TOM Kiernan, a legend of Irish rugby, has died at the age of 83.
A former Ireland and British and Irish Lions captain, Cork-born Kiernan won 54 caps for his country between 1960 and 1973. He played five times between the 1962 and 1968 Lions tours to South Africa, serving as skipper on the latter.
He also captained UCC and Cork Constitution across a glittering career, as well collecting a staggering 13 Munster Senior League medals and seven Munster Senior Cups when those were premier competitions for Irish rugby teams.
Kiernan was Munster coach when they beat the All-Blacks in 1978 and led Ireland to a first Triple Crown in 33 years in 1982. As a player, he had drawn with New Zealand in 1973 at Musgrave Park.
At the time of his retirement, full-back Kiernan was Ireland's most-capped player and record points scorer with 158. He captained the team 24 times.
Kiernan later performed a number of high-profile administrative roles, including chairman of the Five Nations, president of the IRFU, honorary treasurer of the International Rugby Board (World Rugby) and director of the Rugby World Cup in 1999.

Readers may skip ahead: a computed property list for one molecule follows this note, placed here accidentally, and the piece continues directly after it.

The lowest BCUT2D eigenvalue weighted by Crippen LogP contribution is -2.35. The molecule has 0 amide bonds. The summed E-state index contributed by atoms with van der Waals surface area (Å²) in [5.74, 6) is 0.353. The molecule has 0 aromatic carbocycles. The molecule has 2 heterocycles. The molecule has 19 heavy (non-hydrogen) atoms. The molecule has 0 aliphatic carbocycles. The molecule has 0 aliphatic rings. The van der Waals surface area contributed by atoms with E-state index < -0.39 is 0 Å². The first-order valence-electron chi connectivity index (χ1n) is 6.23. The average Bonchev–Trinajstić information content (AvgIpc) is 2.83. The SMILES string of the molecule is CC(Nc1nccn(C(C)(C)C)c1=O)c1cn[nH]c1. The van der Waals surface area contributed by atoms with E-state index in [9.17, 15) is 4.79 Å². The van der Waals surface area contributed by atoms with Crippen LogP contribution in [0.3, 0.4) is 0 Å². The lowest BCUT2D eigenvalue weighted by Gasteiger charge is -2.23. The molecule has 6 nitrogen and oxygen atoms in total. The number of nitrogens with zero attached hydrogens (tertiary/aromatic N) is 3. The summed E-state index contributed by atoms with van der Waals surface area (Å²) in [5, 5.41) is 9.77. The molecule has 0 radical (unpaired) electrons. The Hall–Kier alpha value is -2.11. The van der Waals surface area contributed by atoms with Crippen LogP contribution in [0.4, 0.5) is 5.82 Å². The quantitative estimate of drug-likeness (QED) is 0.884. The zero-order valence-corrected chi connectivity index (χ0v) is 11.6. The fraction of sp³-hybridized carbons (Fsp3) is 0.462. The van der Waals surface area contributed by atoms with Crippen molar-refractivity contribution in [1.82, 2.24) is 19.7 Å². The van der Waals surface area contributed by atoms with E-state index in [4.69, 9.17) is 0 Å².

IRFU president Des Kavanagh said in a statement: "It is with great sadness that I pass on condolences to the Kiernan family, on the passing of their beloved Tom, on behalf of everyone in Irish rugby.
"Tom was an inspirational leader both on and off the pitch and he helped to shape rugby into the strong and vibrant game it is today.
"Tom's life will be reflected upon at our matches this weekend, and his legacy will live long in the history of Irish rugby, may he rest in peace."
Kiernan kicked the winning score the first time Ireland beat South Africa, in 1965, and captained the first Irish team to win a Test in Australia two years later.
At club level, he represented Cork Constitution, Munster and University College Cork with distinction, after coming through the ranks in Presentation Brothers College, where his older brother Jim had also shone.
After hanging up his boots, he was in charge of the Munster team which recorded victory over New Zealand in 1978 and went on to coach Ireland between 1980 and 1983, including winning the Five Nations title in 1982.